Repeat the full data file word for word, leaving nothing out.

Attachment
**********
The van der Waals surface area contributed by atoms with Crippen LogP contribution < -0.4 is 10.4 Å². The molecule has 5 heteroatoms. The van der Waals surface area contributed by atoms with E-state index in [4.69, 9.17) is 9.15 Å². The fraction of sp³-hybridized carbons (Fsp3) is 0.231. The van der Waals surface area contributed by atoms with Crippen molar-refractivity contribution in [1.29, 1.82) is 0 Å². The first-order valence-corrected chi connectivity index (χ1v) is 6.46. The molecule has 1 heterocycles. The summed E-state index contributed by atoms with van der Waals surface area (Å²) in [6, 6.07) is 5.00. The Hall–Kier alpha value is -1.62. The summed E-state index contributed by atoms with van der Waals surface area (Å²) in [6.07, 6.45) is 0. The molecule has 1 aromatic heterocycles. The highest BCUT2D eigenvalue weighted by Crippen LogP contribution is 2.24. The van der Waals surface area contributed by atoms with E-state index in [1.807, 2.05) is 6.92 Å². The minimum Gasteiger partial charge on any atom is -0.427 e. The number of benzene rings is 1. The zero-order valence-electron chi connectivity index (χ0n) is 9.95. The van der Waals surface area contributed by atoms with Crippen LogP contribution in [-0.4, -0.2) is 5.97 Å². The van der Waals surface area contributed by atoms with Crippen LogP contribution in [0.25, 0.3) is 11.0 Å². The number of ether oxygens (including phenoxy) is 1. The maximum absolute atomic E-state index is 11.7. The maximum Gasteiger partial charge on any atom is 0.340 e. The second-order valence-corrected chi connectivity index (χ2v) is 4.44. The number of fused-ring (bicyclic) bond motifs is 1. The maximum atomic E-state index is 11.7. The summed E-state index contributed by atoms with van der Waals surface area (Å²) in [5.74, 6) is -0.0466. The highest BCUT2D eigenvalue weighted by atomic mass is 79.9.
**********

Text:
The van der Waals surface area contributed by atoms with Crippen LogP contribution < -0.4 is 10.4 Å². The molecule has 5 heteroatoms. The van der Waals surface area contributed by atoms with E-state index in [4.69, 9.17) is 9.15 Å². The fraction of sp³-hybridized carbons (Fsp3) is 0.231. The van der Waals surface area contributed by atoms with Crippen molar-refractivity contribution in [1.29, 1.82) is 0 Å². The first-order valence-corrected chi connectivity index (χ1v) is 6.46. The molecule has 1 heterocycles. The summed E-state index contributed by atoms with van der Waals surface area (Å²) in [6, 6.07) is 5.00. The Hall–Kier alpha value is -1.62. The summed E-state index contributed by atoms with van der Waals surface area (Å²) in [6.07, 6.45) is 0. The molecule has 1 aromatic heterocycles. The highest BCUT2D eigenvalue weighted by Crippen LogP contribution is 2.24. The van der Waals surface area contributed by atoms with E-state index in [1.807, 2.05) is 6.92 Å². The minimum Gasteiger partial charge on any atom is -0.427 e. The number of benzene rings is 1. The zero-order valence-electron chi connectivity index (χ0n) is 9.95. The van der Waals surface area contributed by atoms with Crippen LogP contribution in [-0.4, -0.2) is 5.97 Å². The van der Waals surface area contributed by atoms with Crippen LogP contribution in [0.25, 0.3) is 11.0 Å². The number of ether oxygens (including phenoxy) is 1. The maximum absolute atomic E-state index is 11.7. The maximum Gasteiger partial charge on any atom is 0.340 e. The second-order valence-corrected chi connectivity index (χ2v) is 4.44. The number of fused-ring (bicyclic) bond motifs is 1. The maximum atomic E-state index is 11.7. The summed E-state index contributed by atoms with van der Waals surface area (Å²) in [5.74, 6) is -0.0466. The highest BCUT2D eigenvalue weighted by atomic mass is 79.9.